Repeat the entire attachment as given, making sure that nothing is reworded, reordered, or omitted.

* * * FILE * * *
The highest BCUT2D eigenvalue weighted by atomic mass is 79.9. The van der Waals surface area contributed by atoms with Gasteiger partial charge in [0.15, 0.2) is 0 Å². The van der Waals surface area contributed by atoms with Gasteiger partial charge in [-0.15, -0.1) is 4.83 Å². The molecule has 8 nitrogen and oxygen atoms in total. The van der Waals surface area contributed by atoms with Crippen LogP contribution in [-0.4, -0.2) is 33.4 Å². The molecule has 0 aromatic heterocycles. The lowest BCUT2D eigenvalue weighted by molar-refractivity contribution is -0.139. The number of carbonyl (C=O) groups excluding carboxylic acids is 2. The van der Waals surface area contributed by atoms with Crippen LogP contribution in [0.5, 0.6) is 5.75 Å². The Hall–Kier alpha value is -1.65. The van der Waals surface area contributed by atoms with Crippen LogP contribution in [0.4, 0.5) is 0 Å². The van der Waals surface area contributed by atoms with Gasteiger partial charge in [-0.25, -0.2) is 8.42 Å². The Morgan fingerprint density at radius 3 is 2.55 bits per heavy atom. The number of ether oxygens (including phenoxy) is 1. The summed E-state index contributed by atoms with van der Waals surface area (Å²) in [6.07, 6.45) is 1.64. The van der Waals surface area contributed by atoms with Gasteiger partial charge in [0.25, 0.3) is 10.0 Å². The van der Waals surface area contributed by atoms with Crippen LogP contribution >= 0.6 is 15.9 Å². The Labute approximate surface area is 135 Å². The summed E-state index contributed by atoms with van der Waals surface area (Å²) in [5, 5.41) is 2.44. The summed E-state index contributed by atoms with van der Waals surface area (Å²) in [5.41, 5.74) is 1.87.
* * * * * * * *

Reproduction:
The highest BCUT2D eigenvalue weighted by atomic mass is 79.9. The van der Waals surface area contributed by atoms with Gasteiger partial charge in [0.15, 0.2) is 0 Å². The van der Waals surface area contributed by atoms with Gasteiger partial charge in [-0.15, -0.1) is 4.83 Å². The molecule has 8 nitrogen and oxygen atoms in total. The van der Waals surface area contributed by atoms with Crippen LogP contribution in [-0.4, -0.2) is 33.4 Å². The molecule has 0 aromatic heterocycles. The lowest BCUT2D eigenvalue weighted by molar-refractivity contribution is -0.139. The number of carbonyl (C=O) groups excluding carboxylic acids is 2. The van der Waals surface area contributed by atoms with Crippen LogP contribution in [0.5, 0.6) is 5.75 Å². The Hall–Kier alpha value is -1.65. The van der Waals surface area contributed by atoms with Crippen LogP contribution in [0.4, 0.5) is 0 Å². The van der Waals surface area contributed by atoms with Gasteiger partial charge in [-0.25, -0.2) is 8.42 Å². The Morgan fingerprint density at radius 3 is 2.55 bits per heavy atom. The number of ether oxygens (including phenoxy) is 1. The summed E-state index contributed by atoms with van der Waals surface area (Å²) in [6.07, 6.45) is 1.64. The van der Waals surface area contributed by atoms with Gasteiger partial charge in [0.25, 0.3) is 10.0 Å². The van der Waals surface area contributed by atoms with Crippen LogP contribution >= 0.6 is 15.9 Å². The Labute approximate surface area is 135 Å². The summed E-state index contributed by atoms with van der Waals surface area (Å²) in [5, 5.41) is 2.44. The summed E-state index contributed by atoms with van der Waals surface area (Å²) in [5.41, 5.74) is 1.87.